To Iolani Lewis, taking tourists to watch sharks in the ocean is a way to educate people about one of the world's most feared creatures.

But many in the affluent Hawaii Kai community where he's docked his tour boat say his business would endanger lives by recklessly feeding, and thus attracting, sharks to waters where residents swim, kayak, surf and paddle canoes every day.

A raucous dispute over Lewis' proposed venture has jolted this normally peaceful waterfront enclave on the eastern fringe of Honolulu. The row erupted when residents spotted a shark cage — a metal enclosure that protects people from sharks during the tours — mounted on Lewis' boat at a marina in front of a popular restaurant about a month ago.

Residents recognized the cage from tour operators who have been running similar businesses on Oahu's North Shore for almost a decade.

"The whole idea, we want to kill it," pioneering big wave surfer George Downing told a packed town hall meeting Thursday. "We are all going to be fighting this until the end."

About 40 shark species live in Hawaii waters. Sandbar, whitetip reef and tiger sharks are among those most commonly encountered by people. The fish aren't interested in eating people, and rarely attack humans. If they do bite, it's usually because they've mistaken a person for a turtle or other prey.

Even so, there are usually several shark attacks in Hawaii waters each year, some of them fatal.

Lewis, who worked for a North Shore shark tour company for four years, said he first thought of running shark tours off Maunalua Bay in January. He picked the location because he lives in the neighborhood.

"I think we have a really good opportunity to go out there and share what is in the ocean with other people," Lewis said.

A hostile, standing-room only crowd of 400 angry residents jammed into the cafeteria at Kailoiki Elementary School on Thursday night thought differently.

The room grumbled when Lewis repeatedly mispronounced their bay as "Moanalua," which is the name of a valley halfway across Oahu.

Several people repeatedly demanded to know where Lewis hailed from before they would let him speak. When he replied he was born in Kona on the Big Island, they allowed him to begin, seemingly mollified that Lewis was born in Hawaii and not out-of-state.

Residents said they were worried the tours' shark bait would artificially inflate the local shark population and change the ecological balance of the bay.

Lewis admitted his former employer on the North Shore used food to attract sharks. But he said they didn't use much.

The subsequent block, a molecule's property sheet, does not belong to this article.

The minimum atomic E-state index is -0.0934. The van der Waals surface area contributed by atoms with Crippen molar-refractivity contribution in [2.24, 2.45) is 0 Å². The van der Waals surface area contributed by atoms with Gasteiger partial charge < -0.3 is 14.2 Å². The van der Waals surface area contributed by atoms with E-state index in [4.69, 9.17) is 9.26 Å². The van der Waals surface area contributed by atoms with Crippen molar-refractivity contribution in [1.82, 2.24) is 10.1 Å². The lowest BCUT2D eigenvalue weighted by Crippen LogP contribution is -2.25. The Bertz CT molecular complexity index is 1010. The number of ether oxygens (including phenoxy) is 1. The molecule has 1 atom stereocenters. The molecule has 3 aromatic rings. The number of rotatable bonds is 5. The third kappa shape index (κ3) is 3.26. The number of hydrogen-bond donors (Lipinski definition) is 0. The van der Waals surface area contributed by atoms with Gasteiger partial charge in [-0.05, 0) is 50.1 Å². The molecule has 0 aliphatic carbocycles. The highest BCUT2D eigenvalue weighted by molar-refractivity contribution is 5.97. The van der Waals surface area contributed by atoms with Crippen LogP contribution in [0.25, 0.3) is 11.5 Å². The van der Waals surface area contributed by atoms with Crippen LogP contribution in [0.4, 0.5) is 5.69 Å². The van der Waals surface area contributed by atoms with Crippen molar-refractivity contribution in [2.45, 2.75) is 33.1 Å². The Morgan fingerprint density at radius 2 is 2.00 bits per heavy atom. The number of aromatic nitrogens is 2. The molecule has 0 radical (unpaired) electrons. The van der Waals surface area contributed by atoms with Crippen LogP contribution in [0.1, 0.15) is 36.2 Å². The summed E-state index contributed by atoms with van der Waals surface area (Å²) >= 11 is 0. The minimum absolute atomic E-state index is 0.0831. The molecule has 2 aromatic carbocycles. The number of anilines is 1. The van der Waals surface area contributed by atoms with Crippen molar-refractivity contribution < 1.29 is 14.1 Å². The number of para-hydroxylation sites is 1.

"A couple of handfuls of bait — that's more than enough to reward the animals to come in close," Lewis said.

Lewis finally told the crowd "as of now" he wasn't moving forward with the shark tour plan. But he kept his options open, saying he'd like to take people out to see other marine life like mahimahi and barracuda in Maunalua.

It would be "more of a pelagic type of experience where sharks maybe are not the main attraction. If we're lucky we'd have a couple there," Lewis said after the town hall meeting.

Joe Pickard, whose company SeaHawaii offers dolphin and whale watching snorkel tours off Waianae, was one of Lewis' few defenders.

"If he wants to run his business, he has a right to," said Pickard, comparing shark tours to spearfishers because the latter also attract sharks.

Shark tours are also found in California, Australia and South Africa.

Two companies currently run shark tours from Haleiwa on the North Shore, charging about $100 per person. The boats can fit about 10 people on each tour, which are held about three miles from shore.

The Web site for North Shore Shark Adventures, where Lewis used to work, says: "See the beauty and splendor of Hawaii's sharks as they rise from the depths to greet you."

Many in the North Shore community opposed these ventures too, but the tours began before residents noticed and now they're big business, said Judy Fomin, an aide to state Rep. Michael Magaoay, D-Schofield-Kahuku.

Fomin said her granddaughter had to be pulled out of the water off Haleiwa when one of the shark tour boats returned to shore with sharks trailing behind.

Lewis said he never saw sharks follow his boats back to harbor.

It's illegal under both federal and state law to feed sharks for any purpose other than to fish or harvest them. But authorities say it's hard to prove allegations that tour operators are luring sharks with food.

Randy Honebrink, a spokesman for the state's shark task force, said the state opposes the tours.

"There is something about the idea of conditioning sharks to associate people with food that we don't like," Honebrink said.

There's also a chance feeding sharks will disrupt the ecosystem. There are unanswered questions about what happens to the shark population — and the fish and turtles they prey on — when humans feed them, Honebrink said.

Lawmakers say they want to make it harder for shark tour operators to exploit loopholes in the law.

Rep. Lyla Berg, D-Hahaione Valley-Aina Haina, said one option would be to ban shark cages.

Ed Underwood, director of the boat division within the Department of Land and Natural Resources, said the state was considering requiring that all commercial businesses using Hawaii waters obtain a license. That would give the state some control over operations like shark tours.